13 April 2011

No pain, no gain

I've always been more of a non-recipe cook. Don't get me wrong - I love cookbooks, but after years of working in restaurants alongside chefs - some great, some mediocre, I have realized that once you develop some basic knowledge, and learn to trust your taste buds, anyone is capable of inventing a recipe (implementing it is another matter!)

I am a great 'surprise chef'. I can walk into any kitchen and prepare a meal - often a great one, if I try, out of almost anything. You know how MacGyver used to make a nuclear warhead out of a ball point pen, two batteries, a paperclip and a piece of gum? That's me in the kitchen. The only thing that has held me up has been baking. It has always stood on a pedestal as the unmuckable cooking. Hard-core recipe stuff. I think it was several early failed attempts at pavlova and anzac biscuits that did it.

But what I've realised recently is that baking - particularly cakes - does not need to be as exact as I thought. Sure, there are things that MUST be included. Eggs to bind, oil or butter for moistness, some kind of raising agent for cakes, sugar for taste. The quantites are variable. More eggs for a dense cake, less for a crumbly one, more baking soda for fluffy scones, less for whoopie pies, more butter for brownies, less for banana bread. And do you know what, as long as you don't accidentally put in garlic powder instead of ginger, and you don't burn it, the sugar is ALWAYS going to make it taste good - no matter how chewy or crumbly it is.

So here is my favourite of all cakes: 'Pain d'epice". It actually translates as spiced bread - but it has no yeast in it - it's a bread like a banana bread, and tastes amazing fresh from the oven with a slab of melted butter on it. Again, it has my regional stamp on it - I love Arabic ingredients, but they can be substituted if you can't find them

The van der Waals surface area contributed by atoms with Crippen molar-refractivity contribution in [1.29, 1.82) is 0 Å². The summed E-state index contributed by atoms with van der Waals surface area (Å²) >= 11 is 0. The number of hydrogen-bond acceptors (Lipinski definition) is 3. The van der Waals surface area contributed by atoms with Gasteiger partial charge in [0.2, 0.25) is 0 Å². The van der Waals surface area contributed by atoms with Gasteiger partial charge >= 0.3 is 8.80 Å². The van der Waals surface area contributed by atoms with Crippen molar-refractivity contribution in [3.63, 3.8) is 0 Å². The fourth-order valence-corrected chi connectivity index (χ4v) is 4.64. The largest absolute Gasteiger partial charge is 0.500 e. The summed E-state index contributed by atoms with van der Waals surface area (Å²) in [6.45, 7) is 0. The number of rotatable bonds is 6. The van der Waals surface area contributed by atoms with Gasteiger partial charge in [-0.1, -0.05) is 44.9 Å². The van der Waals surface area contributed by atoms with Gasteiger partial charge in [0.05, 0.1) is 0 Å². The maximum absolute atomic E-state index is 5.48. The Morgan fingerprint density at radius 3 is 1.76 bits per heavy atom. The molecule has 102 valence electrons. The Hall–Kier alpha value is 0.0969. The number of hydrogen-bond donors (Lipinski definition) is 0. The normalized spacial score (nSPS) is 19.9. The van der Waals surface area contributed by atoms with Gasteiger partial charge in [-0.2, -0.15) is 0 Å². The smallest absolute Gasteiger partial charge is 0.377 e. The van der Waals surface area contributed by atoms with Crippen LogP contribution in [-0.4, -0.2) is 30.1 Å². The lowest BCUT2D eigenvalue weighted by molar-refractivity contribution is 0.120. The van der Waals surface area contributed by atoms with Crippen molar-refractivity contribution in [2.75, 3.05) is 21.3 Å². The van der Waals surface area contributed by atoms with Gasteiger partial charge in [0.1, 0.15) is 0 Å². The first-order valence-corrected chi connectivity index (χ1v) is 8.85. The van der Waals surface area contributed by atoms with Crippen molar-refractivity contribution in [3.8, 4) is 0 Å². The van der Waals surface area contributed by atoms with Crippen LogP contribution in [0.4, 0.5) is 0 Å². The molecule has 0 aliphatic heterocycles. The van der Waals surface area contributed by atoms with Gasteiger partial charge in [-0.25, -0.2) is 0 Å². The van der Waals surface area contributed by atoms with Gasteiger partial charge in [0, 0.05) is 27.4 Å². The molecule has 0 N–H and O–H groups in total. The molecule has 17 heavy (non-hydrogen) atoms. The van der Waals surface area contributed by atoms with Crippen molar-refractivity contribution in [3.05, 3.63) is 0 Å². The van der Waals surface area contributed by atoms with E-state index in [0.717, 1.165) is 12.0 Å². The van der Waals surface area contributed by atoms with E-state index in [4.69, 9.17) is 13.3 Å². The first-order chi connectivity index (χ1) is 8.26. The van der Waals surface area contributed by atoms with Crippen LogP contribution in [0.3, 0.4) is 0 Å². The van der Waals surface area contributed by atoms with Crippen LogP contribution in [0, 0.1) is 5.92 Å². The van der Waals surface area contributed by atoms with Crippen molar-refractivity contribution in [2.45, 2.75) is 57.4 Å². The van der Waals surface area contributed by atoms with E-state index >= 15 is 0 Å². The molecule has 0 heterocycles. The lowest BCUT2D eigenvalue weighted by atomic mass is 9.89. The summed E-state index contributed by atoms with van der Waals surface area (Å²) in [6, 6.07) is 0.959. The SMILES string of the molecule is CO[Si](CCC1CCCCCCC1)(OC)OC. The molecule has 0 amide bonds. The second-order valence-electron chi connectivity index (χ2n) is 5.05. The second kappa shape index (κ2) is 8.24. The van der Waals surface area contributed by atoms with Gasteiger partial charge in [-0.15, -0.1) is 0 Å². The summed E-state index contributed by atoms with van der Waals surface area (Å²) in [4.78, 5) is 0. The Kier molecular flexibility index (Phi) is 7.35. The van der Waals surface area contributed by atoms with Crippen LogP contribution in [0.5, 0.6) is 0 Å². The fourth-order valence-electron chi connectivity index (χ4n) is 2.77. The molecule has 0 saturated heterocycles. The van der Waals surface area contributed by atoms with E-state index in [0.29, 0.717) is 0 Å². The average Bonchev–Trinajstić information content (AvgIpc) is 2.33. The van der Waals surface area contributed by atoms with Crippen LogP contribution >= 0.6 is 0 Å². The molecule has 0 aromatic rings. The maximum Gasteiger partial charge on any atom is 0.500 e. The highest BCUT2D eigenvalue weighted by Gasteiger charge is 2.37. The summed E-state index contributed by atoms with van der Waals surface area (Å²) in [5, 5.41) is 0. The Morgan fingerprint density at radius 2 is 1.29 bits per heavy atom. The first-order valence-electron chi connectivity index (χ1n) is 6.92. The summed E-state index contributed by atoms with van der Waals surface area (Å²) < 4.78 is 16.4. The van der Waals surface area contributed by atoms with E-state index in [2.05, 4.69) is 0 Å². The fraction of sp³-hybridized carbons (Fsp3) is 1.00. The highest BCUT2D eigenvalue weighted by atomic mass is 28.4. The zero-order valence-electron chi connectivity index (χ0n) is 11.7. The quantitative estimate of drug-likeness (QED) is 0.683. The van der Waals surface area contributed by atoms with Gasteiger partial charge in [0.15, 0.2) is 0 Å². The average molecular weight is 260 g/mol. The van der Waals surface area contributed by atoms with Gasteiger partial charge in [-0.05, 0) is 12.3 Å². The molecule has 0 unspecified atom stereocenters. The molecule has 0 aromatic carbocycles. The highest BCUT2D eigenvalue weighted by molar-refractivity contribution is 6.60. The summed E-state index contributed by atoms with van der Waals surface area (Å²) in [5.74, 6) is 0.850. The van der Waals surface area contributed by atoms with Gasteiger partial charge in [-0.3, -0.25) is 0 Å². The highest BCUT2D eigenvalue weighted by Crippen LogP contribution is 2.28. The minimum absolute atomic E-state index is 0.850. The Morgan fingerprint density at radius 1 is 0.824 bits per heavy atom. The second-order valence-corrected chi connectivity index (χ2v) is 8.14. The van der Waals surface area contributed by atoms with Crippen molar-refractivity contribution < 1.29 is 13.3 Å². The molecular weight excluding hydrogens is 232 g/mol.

• 125g soft butter
  • 3/4 cup brown sugar 
  • 3/4 cup date dhibs (substitute molasses/treacle if you don't have this)
  • 3 eggs
  • 1 3/4 cups flour
  • 1 tsp bicarbonate or soda
  • 1 tsp gr Ginger
  • 1 1/2 tsp cinnamon
  • 1/2 tsp g nutmeg
  • 1/2 tsp all spice
  • 1/4 tsp g cardamom
  • 1 tsp orange blossom water (or 2 tbsp orange juice)
  • 3/4 cup milk
  • 1 tbsp lemon juice
  1. Preheat oven to 180ᵒC. Sift flour, bicarbonate and spices into one container, and put milk, orange blossom water and lemon juice in another.
  2. In a third bowl, cream butter and sugar with a beater on slow, then add molasses, and eggs one by one. Turn speed to medium, and add flour and milk mixes alternating
  3. Pour into a pre-greased or lined pan (I used a 22cm round), and cook for about 45 minutes until a spike tests clean (poke a skewer in the middle and if it comes out fairly clean, it's cooked - if it has goo on it, leave it in)

Serve warm or cooled. Keeps nicely at room temperature in a sealed container for several days, or can be frozen and later defrosted. Why not try it without the orange blossom and lemon juice, instead supplementing a ripe banana and a little less date dhibs/molasses...?


  1. The dhibs must make it amazing! I must say, first time Ive seen it used in baking and this looks good! very nice and creative

  2. My fear of baking was certainly lessened once I realize a lot of the measurements did not need to be as precise as I once thought. Lovely cake :)


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